Mary Elizabeth Jane Eaton Potts was last found in the 1880 census of Powell County, age 46.  She must have died shortly after this date since James Potts married Susan J. Adams December 20, 1883.  I don’t believe there were any children from this marriage.

Susan, wife of James C. Potts, born May 2, 1850, died December 6, 1901

 

General Bragg’s Official Report of The Battle of Perryville

The Battle of Perryville was one of the bloodiest battles of the Civil War, and the largest fought in Kentucky.  There were so many dead that there was not enough wood to make enough coffins, and many bodies were not buried for a number of days.  Wounded were sent to surrounding cities – Harrodsburg, Springfield and Danville.  Many of the wounded died and were buried in these cities.  Confederate casualties were 3,401; Union, 4,276 – killed, wounded, captured or missing.

The Maysville Weekly Bulletin, Mason County, Kentucky

Thursday, November 6, 1862

The Battle of Perryville – General Bragg’s Official Report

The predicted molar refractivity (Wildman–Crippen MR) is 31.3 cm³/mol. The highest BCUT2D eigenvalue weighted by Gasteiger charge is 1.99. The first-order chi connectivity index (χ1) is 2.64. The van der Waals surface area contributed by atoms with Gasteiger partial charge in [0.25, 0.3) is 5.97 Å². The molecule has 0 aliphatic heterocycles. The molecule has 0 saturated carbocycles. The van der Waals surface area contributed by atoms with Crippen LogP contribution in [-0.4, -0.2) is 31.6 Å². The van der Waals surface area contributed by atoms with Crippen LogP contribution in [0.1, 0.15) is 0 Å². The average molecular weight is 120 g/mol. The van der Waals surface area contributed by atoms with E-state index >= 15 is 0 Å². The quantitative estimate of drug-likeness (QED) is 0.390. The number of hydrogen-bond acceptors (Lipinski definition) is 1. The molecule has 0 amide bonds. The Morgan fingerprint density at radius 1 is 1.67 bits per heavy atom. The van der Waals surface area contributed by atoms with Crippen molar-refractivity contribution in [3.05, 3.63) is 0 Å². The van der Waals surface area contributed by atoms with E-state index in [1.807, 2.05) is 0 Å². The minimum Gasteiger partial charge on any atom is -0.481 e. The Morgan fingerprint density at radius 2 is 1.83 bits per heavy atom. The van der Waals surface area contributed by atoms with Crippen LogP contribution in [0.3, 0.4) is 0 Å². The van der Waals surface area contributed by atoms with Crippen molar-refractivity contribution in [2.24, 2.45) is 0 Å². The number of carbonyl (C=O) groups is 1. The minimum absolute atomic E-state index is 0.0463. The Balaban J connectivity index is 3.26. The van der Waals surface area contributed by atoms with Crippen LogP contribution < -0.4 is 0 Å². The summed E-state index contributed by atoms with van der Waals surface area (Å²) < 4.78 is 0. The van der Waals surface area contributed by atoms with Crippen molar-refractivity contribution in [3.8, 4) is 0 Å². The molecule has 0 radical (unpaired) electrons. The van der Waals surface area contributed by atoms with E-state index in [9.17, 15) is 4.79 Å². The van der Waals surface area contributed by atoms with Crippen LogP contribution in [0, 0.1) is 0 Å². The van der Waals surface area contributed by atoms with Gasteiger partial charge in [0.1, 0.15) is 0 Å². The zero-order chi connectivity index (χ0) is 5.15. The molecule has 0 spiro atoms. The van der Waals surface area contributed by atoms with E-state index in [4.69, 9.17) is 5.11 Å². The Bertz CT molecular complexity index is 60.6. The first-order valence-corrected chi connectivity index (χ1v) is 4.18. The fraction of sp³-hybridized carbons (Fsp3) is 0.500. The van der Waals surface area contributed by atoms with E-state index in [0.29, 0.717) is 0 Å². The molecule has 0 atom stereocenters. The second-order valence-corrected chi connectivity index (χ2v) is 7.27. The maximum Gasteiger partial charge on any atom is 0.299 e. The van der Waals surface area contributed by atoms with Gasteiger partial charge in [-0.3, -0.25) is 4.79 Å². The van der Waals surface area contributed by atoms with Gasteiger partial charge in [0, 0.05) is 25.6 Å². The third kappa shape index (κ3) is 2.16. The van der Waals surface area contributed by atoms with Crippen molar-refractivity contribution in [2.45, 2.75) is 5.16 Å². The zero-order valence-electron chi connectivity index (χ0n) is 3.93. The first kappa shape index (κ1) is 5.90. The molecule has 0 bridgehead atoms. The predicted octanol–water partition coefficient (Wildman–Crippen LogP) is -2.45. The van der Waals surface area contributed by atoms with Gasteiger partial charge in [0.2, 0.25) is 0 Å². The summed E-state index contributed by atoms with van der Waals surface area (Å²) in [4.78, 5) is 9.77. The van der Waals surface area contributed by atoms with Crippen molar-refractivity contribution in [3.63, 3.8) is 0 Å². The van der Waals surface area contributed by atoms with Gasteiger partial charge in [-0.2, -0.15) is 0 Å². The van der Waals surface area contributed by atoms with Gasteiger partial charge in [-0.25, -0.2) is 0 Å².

Headquarters Department No. 2, Bryantsville, Kentucky, October 12, 1862

Sir:  Finding the enemy pressing heavily in his rear, near Perryville, Major General Hardee, of Polk’s command, was obliged to hold and check him at that point.  Having arrived at Harrodsburg from Frankfort, I determined to give him battle there, and accordingly concentrated three divisions of my command – the Army of the Mississippi, now under Major General Polk, Cheatham’s, Buckner’s and Anderson’s – and directed General Polk to take command on the 7th, and attack the enemy next morning.  Wither’s division had gone the day before to support Smith.  Hearing, on the night of the 7th, that the force in front of Smith had rapidly retreated, I moved early next morning, to be present at the operations of Polk’s forces.